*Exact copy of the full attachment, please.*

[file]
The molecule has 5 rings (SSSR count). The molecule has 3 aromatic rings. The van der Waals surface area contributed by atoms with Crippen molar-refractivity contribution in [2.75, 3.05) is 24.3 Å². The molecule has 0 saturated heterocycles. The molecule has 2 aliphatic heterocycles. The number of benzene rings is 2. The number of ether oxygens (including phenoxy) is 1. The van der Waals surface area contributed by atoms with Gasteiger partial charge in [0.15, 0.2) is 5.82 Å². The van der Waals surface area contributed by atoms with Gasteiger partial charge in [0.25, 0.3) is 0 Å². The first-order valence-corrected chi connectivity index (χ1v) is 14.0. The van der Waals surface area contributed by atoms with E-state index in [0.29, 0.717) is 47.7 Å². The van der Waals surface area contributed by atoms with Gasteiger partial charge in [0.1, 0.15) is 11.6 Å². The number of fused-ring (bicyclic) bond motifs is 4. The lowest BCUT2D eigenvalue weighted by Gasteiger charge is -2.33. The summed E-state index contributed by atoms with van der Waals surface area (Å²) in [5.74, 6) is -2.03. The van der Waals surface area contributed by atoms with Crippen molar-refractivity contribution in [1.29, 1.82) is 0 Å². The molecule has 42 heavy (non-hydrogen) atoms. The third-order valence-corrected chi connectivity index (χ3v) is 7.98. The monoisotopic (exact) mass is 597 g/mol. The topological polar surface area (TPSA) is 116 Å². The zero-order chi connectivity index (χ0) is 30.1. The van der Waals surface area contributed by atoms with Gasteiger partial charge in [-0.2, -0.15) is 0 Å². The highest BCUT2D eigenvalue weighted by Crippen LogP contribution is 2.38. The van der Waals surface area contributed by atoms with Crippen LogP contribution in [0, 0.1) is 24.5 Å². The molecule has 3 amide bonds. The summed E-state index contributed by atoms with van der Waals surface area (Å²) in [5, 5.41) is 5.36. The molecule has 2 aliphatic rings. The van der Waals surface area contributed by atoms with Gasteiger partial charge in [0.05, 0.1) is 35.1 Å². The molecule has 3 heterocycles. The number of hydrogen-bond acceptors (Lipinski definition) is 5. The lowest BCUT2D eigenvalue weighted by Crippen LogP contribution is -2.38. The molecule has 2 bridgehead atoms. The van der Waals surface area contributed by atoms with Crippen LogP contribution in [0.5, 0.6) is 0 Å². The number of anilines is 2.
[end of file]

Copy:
The molecule has 5 rings (SSSR count). The molecule has 3 aromatic rings. The van der Waals surface area contributed by atoms with Crippen molar-refractivity contribution in [2.75, 3.05) is 24.3 Å². The molecule has 0 saturated heterocycles. The molecule has 2 aliphatic heterocycles. The number of benzene rings is 2. The number of ether oxygens (including phenoxy) is 1. The van der Waals surface area contributed by atoms with Gasteiger partial charge in [0.15, 0.2) is 5.82 Å². The van der Waals surface area contributed by atoms with Gasteiger partial charge in [0.25, 0.3) is 0 Å². The first-order valence-corrected chi connectivity index (χ1v) is 14.0. The van der Waals surface area contributed by atoms with E-state index in [0.29, 0.717) is 47.7 Å². The van der Waals surface area contributed by atoms with Gasteiger partial charge in [0.1, 0.15) is 11.6 Å². The number of fused-ring (bicyclic) bond motifs is 4. The lowest BCUT2D eigenvalue weighted by Gasteiger charge is -2.33. The summed E-state index contributed by atoms with van der Waals surface area (Å²) in [5.74, 6) is -2.03. The van der Waals surface area contributed by atoms with Crippen molar-refractivity contribution in [1.29, 1.82) is 0 Å². The molecule has 42 heavy (non-hydrogen) atoms. The third-order valence-corrected chi connectivity index (χ3v) is 7.98. The monoisotopic (exact) mass is 597 g/mol. The topological polar surface area (TPSA) is 116 Å². The zero-order chi connectivity index (χ0) is 30.1. The van der Waals surface area contributed by atoms with Gasteiger partial charge in [-0.2, -0.15) is 0 Å². The highest BCUT2D eigenvalue weighted by Crippen LogP contribution is 2.38. The van der Waals surface area contributed by atoms with Crippen LogP contribution in [0, 0.1) is 24.5 Å². The molecule has 3 amide bonds. The summed E-state index contributed by atoms with van der Waals surface area (Å²) in [5, 5.41) is 5.36. The molecule has 2 aliphatic rings. The van der Waals surface area contributed by atoms with Gasteiger partial charge in [0.05, 0.1) is 35.1 Å². The molecule has 3 heterocycles. The number of hydrogen-bond acceptors (Lipinski definition) is 5. The lowest BCUT2D eigenvalue weighted by Crippen LogP contribution is -2.38. The molecule has 2 bridgehead atoms. The van der Waals surface area contributed by atoms with Crippen LogP contribution in [0.5, 0.6) is 0 Å². The number of anilines is 2.